What happens to gold nanoparticles in cells?

What happens to gold nanoparticles in cells?
Image of a lysosome observed using transmission electron microscopy, a method that can reveal the form of nanoparticles inside of cells. The degradation products are made up of gold crystals measuring 2 nm in diameter self-organized in nanoleaves. Non-degraded nanoparticles are in red, and degradation products are in orange. Credit: Alice Balfourier, laboratoire MSC (CNRS/université de Paris) and Christine Péchoux-Longin (plateforme MIMA2, INRA)

Gold nanoparticles, which are supposed to be stable in biological environments, can be degraded inside cells. This research, conducted by teams from the CNRS, l'Université de Paris, Sorbonne Université, and l'Université de Strasbourg, will be published in PNAS on December 16, 2019, and reveals the ability of cells to metabolize gold, which is not essential for their functioning. This study opens the way for a better understanding of the life cycle of gold nanoparticles in organisms.

Gold nanoparticles possess unique optical properties that are used in nanomedicine for anti-cancer therapy and imaging. They are also included in cosmetic and food formulas. Yet their long-term fate in cells has been unclear, even though it was generally accepted that nanoparticles remained intact indefinitely in the lysosome, the cell's "waste recycling centre."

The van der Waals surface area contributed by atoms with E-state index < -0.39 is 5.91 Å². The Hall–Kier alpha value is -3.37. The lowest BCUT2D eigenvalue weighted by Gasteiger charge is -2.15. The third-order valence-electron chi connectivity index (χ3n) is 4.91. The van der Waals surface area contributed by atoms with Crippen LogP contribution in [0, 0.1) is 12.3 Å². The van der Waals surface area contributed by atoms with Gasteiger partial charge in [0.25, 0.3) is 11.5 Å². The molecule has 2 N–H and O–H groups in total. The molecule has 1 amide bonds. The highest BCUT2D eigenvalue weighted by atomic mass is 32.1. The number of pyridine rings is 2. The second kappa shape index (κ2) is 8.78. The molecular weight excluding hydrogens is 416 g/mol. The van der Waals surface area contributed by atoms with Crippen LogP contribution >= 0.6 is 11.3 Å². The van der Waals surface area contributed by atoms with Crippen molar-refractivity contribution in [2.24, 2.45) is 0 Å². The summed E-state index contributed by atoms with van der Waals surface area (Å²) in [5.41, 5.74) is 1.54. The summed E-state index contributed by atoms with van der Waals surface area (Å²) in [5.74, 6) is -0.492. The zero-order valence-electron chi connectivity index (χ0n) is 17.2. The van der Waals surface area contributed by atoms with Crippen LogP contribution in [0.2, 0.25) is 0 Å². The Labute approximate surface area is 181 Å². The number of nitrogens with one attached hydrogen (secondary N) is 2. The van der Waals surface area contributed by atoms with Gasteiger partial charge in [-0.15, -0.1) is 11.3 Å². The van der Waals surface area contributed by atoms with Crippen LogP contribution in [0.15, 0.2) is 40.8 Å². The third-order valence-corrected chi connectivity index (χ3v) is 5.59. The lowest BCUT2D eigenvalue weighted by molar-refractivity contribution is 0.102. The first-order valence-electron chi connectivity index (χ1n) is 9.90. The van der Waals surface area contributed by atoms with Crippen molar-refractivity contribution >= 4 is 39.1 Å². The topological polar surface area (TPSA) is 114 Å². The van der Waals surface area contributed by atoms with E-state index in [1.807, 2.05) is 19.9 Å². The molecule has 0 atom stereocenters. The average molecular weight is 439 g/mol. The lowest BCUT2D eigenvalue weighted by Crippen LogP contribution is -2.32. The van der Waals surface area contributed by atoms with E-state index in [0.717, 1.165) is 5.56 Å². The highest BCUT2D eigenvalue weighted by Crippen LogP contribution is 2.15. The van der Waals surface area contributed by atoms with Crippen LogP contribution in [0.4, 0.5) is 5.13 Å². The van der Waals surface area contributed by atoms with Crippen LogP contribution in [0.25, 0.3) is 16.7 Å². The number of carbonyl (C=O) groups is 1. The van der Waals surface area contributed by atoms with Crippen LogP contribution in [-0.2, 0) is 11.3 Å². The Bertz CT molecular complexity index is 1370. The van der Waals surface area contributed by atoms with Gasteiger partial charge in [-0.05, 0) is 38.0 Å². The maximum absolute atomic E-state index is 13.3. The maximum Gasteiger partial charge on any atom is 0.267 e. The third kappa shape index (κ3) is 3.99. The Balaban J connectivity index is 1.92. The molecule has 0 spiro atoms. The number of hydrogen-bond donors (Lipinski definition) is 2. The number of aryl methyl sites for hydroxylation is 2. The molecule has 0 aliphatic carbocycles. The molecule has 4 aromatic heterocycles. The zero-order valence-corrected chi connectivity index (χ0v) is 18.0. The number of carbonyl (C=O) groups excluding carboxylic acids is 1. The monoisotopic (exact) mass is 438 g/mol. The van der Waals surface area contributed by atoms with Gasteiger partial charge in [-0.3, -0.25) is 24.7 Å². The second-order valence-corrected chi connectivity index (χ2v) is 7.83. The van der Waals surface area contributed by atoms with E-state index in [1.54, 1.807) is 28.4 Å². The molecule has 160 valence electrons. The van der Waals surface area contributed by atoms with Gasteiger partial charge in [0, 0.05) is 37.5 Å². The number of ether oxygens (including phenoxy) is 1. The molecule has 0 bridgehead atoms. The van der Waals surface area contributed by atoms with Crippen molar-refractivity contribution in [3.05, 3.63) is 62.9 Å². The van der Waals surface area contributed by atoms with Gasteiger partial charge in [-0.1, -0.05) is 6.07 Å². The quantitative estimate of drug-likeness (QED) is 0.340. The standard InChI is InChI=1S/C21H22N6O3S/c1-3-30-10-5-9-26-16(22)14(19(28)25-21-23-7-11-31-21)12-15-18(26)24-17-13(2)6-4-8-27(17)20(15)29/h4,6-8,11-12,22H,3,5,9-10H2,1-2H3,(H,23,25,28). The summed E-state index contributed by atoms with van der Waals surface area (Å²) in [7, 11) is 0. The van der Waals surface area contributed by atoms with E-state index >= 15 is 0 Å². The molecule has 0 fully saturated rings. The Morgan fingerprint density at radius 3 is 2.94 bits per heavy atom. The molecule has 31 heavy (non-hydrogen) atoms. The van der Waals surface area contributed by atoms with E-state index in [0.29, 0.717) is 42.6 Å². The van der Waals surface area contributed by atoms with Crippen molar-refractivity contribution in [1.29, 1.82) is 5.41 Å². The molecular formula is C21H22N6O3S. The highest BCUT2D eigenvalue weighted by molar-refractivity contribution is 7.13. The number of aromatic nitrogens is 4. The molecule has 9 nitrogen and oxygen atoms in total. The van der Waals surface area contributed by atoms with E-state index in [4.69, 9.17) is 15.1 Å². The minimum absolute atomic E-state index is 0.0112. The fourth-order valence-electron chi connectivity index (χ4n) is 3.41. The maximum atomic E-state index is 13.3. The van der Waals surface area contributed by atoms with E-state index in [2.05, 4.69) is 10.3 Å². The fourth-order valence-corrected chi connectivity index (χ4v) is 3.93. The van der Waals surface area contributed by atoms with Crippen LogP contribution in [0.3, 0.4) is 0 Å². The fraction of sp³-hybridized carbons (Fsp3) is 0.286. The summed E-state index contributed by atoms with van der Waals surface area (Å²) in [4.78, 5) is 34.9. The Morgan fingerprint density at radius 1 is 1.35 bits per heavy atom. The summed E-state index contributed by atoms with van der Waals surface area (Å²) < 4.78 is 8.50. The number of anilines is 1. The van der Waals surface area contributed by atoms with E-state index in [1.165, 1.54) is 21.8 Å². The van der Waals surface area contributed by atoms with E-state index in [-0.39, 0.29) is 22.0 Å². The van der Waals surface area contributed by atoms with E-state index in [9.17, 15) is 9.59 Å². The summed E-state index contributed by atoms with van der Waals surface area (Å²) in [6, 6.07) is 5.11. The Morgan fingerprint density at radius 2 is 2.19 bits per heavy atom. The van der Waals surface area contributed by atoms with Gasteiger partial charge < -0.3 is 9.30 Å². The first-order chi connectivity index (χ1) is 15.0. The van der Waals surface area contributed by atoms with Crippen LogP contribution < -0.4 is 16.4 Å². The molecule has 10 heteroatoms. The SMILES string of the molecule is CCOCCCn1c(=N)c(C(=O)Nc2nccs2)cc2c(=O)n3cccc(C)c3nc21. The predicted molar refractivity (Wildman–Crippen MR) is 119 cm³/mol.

Contrary to the current paradigm, the scientists tracked the evolution of gold nanoparticles for six months in a cellular environment, and showed that they underwent significant transformations after a few weeks. By measuring the expression of over 18,000 genes over time, they revealed a that includes mechanisms of detoxification and cell protection, which are also involved in the degradation of other nanomaterials. They also observed the presence of non-degraded nanoparticles and degradation products in the form of nanoleaves (see image).

Nanoleaves were first observed nearly 50 years ago in patients suffering from rheumatoid polyarthritis who had been treated with another form of gold (ionic gold or "gold salts") to relieve pain in their joints. Consequently, there is a shared metabolism of degradation between gold salts and gold nanoparticles.

This unexpected result, which generalizes the fate of gold in organisms, could help in the future to better evaluate the toxicity of and their capacity to be eliminated from the organism. This also highlights that gold, whatever its initial form, can be metabolized by mammals despite not being essential to their survival.


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More information: Alice Balfourier el al., Unexpected intracellular biodegradation and recrystallization of gold nanoparticles, PNAS (2019). www.pnas.org/cgi/doi/10.1073/pnas.1911734116
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Citation: What happens to gold nanoparticles in cells? (2019, December 16) retrieved 6 June 2020 from https://phys.org/news/2019-12-gold-nanoparticles-cells.html
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